Southwest Wake: Opinion

June 27, 2014

George Hess: About those sharrows

Shared-lane markings are not narrow bike lanes and should not be used as such.

About those sharrows

I was at first encouraged by the headline trumpeting Morrisville’s use of shared-lane markings (sharrows). Alarm bells began ringing as I read that sharrows “serve much like bike lanes,” were used because the road “isn’t wide enough for bike lanes” and were only “about two feet wide.”

Sure enough, a photograph in The Cary News shows a sharrow on the far right of a standard-size lane. That’s not right.

Shared-lane markings are not narrow bike lanes and should not be used as such.

The Capital Area Metropolitan Planning Organization’s Bicycle Facility Planning and Engineering Guidelines (2006) define shared-lane markings centered in the travel lane as “intended to remind road users that cyclists are permitted and expected to operate in the same travel lane space as other drivers ” when lanes are too narrow for safe same-lane passing.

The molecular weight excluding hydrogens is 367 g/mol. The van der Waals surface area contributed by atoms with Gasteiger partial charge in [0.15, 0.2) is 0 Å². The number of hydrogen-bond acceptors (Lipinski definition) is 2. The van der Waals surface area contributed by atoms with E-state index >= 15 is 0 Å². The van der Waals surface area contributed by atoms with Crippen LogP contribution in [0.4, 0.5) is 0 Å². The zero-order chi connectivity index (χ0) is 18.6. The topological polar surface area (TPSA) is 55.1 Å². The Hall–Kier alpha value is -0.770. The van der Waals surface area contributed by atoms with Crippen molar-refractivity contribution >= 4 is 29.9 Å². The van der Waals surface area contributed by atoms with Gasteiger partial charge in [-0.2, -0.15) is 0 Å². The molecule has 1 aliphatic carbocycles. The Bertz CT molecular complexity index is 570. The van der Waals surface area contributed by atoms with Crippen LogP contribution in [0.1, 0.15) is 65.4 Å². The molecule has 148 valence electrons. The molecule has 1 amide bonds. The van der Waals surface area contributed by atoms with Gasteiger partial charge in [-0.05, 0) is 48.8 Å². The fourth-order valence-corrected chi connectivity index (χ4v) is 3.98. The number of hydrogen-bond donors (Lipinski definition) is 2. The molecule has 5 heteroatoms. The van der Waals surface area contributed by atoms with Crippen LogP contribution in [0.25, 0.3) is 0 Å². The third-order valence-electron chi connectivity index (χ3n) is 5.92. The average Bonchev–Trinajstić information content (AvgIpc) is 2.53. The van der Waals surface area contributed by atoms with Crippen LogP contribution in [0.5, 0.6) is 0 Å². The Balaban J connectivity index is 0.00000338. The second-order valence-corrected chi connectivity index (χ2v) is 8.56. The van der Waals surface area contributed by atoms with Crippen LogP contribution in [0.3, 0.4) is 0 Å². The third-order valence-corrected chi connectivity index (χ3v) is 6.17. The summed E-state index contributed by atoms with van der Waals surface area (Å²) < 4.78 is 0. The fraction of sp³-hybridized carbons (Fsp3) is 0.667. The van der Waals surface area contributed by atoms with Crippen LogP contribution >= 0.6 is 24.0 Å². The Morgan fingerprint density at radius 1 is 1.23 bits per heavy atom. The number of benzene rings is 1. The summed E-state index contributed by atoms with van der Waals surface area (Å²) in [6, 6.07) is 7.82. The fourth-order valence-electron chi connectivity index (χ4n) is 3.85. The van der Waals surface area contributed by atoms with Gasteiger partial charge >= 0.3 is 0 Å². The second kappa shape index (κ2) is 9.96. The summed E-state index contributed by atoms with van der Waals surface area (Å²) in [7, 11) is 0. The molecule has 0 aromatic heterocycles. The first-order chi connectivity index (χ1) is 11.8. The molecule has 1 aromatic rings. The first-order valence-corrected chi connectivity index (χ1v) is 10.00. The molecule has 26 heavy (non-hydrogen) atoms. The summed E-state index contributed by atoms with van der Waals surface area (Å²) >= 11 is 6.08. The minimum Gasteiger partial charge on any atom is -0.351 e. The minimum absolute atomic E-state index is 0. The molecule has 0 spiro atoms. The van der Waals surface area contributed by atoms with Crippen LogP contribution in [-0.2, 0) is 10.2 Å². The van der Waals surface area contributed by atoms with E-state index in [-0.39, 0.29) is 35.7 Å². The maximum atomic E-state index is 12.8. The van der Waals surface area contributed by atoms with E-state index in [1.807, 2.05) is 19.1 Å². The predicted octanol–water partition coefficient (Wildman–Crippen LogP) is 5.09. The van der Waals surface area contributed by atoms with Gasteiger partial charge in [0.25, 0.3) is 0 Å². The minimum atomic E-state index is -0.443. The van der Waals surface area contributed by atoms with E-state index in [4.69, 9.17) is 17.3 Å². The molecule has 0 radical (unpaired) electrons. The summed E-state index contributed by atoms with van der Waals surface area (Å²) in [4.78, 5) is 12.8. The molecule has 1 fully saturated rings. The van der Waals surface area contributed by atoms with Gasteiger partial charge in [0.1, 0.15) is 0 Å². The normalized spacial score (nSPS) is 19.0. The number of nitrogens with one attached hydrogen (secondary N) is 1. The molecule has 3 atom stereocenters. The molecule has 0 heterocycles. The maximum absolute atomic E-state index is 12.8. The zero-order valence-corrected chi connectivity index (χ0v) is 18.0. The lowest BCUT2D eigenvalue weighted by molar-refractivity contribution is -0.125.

Bicycles are vehicles that may use the full lane. The sharing encouraged by shared-lane markings is one traveling behind the other, not motorists unlawfully squeezing past cyclists in the same lane.

Motorists should pass cyclists in the same manner as they pass other motor vehicles: Wait for traffic to clear and move fully into the adjacent lane.

George Hess

Knightdale

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